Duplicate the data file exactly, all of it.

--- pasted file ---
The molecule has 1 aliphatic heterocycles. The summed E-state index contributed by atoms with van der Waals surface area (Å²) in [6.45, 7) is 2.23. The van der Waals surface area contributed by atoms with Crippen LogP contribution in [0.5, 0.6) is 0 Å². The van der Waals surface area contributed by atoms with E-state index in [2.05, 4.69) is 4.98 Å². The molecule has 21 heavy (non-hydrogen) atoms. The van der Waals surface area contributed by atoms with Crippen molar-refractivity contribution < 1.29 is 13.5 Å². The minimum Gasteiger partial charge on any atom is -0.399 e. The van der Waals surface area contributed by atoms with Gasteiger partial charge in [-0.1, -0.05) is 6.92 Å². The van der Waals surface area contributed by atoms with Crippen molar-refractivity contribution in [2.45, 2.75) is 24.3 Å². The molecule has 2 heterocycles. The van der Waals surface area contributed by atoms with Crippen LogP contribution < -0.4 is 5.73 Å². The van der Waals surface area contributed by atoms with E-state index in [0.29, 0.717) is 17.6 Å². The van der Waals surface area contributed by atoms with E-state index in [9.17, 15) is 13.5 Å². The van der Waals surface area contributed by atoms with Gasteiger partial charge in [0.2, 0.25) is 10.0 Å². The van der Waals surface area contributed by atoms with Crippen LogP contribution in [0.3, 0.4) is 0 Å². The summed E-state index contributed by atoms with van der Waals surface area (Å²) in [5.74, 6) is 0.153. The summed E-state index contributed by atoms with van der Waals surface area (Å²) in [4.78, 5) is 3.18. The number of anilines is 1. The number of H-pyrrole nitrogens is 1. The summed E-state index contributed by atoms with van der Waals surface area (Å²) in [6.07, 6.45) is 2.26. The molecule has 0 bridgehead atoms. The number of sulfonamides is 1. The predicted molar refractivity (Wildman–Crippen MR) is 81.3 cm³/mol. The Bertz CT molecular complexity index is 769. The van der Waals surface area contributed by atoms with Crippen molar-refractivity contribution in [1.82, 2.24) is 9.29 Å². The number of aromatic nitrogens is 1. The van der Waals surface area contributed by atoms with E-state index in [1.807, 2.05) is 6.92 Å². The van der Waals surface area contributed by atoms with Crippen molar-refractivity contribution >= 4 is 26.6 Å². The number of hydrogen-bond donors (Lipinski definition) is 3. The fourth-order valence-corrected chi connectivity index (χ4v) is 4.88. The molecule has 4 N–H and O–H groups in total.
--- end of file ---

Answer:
The molecule has 1 aliphatic heterocycles. The summed E-state index contributed by atoms with van der Waals surface area (Å²) in [6.45, 7) is 2.23. The van der Waals surface area contributed by atoms with Crippen LogP contribution in [0.5, 0.6) is 0 Å². The van der Waals surface area contributed by atoms with E-state index in [2.05, 4.69) is 4.98 Å². The molecule has 21 heavy (non-hydrogen) atoms. The van der Waals surface area contributed by atoms with Crippen molar-refractivity contribution < 1.29 is 13.5 Å². The minimum Gasteiger partial charge on any atom is -0.399 e. The van der Waals surface area contributed by atoms with Gasteiger partial charge in [-0.1, -0.05) is 6.92 Å². The van der Waals surface area contributed by atoms with Crippen molar-refractivity contribution in [2.45, 2.75) is 24.3 Å². The molecule has 2 heterocycles. The van der Waals surface area contributed by atoms with Crippen LogP contribution < -0.4 is 5.73 Å². The van der Waals surface area contributed by atoms with E-state index in [0.29, 0.717) is 17.6 Å². The van der Waals surface area contributed by atoms with E-state index in [9.17, 15) is 13.5 Å². The van der Waals surface area contributed by atoms with Gasteiger partial charge in [0.2, 0.25) is 10.0 Å². The van der Waals surface area contributed by atoms with Crippen LogP contribution in [0.3, 0.4) is 0 Å². The summed E-state index contributed by atoms with van der Waals surface area (Å²) in [5.74, 6) is 0.153. The summed E-state index contributed by atoms with van der Waals surface area (Å²) in [4.78, 5) is 3.18. The number of anilines is 1. The number of H-pyrrole nitrogens is 1. The summed E-state index contributed by atoms with van der Waals surface area (Å²) in [6.07, 6.45) is 2.26. The molecule has 0 bridgehead atoms. The number of sulfonamides is 1. The predicted molar refractivity (Wildman–Crippen MR) is 81.3 cm³/mol. The Bertz CT molecular complexity index is 769. The van der Waals surface area contributed by atoms with Crippen molar-refractivity contribution in [1.82, 2.24) is 9.29 Å². The number of aromatic nitrogens is 1. The van der Waals surface area contributed by atoms with E-state index in [1.807, 2.05) is 6.92 Å². The van der Waals surface area contributed by atoms with Crippen molar-refractivity contribution >= 4 is 26.6 Å². The number of hydrogen-bond donors (Lipinski definition) is 3. The fourth-order valence-corrected chi connectivity index (χ4v) is 4.88. The molecule has 4 N–H and O–H groups in total.